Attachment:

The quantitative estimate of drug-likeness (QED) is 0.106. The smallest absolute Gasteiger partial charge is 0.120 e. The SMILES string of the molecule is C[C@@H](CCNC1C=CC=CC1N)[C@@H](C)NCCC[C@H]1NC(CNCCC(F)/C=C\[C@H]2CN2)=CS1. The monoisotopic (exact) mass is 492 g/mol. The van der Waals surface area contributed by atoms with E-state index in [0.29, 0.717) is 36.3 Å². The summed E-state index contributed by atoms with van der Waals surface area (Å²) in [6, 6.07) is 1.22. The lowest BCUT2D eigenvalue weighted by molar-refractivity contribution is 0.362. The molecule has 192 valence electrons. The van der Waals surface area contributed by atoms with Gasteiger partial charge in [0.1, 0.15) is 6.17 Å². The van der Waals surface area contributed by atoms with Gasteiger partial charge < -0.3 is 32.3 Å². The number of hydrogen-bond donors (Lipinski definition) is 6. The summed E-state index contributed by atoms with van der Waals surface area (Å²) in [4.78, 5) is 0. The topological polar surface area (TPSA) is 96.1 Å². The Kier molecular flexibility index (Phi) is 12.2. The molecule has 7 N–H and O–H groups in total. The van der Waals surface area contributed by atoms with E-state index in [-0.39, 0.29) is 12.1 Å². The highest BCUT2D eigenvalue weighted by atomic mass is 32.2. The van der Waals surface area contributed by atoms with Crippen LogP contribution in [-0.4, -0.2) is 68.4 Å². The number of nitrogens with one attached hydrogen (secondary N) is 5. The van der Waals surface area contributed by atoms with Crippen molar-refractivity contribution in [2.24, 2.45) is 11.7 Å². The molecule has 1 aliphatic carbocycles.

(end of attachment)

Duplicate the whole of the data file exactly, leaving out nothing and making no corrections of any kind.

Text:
The quantitative estimate of drug-likeness (QED) is 0.106. The smallest absolute Gasteiger partial charge is 0.120 e. The SMILES string of the molecule is C[C@@H](CCNC1C=CC=CC1N)[C@@H](C)NCCC[C@H]1NC(CNCCC(F)/C=C\[C@H]2CN2)=CS1. The monoisotopic (exact) mass is 492 g/mol. The van der Waals surface area contributed by atoms with E-state index in [0.29, 0.717) is 36.3 Å². The summed E-state index contributed by atoms with van der Waals surface area (Å²) in [6, 6.07) is 1.22. The lowest BCUT2D eigenvalue weighted by molar-refractivity contribution is 0.362. The molecule has 192 valence electrons. The van der Waals surface area contributed by atoms with Gasteiger partial charge in [0.1, 0.15) is 6.17 Å². The van der Waals surface area contributed by atoms with Gasteiger partial charge < -0.3 is 32.3 Å². The number of hydrogen-bond donors (Lipinski definition) is 6. The summed E-state index contributed by atoms with van der Waals surface area (Å²) in [4.78, 5) is 0. The topological polar surface area (TPSA) is 96.1 Å². The Kier molecular flexibility index (Phi) is 12.2. The molecule has 7 N–H and O–H groups in total. The van der Waals surface area contributed by atoms with E-state index in [-0.39, 0.29) is 12.1 Å². The highest BCUT2D eigenvalue weighted by atomic mass is 32.2. The van der Waals surface area contributed by atoms with Crippen LogP contribution in [-0.4, -0.2) is 68.4 Å². The number of nitrogens with one attached hydrogen (secondary N) is 5. The van der Waals surface area contributed by atoms with Crippen molar-refractivity contribution in [2.24, 2.45) is 11.7 Å². The molecule has 1 aliphatic carbocycles.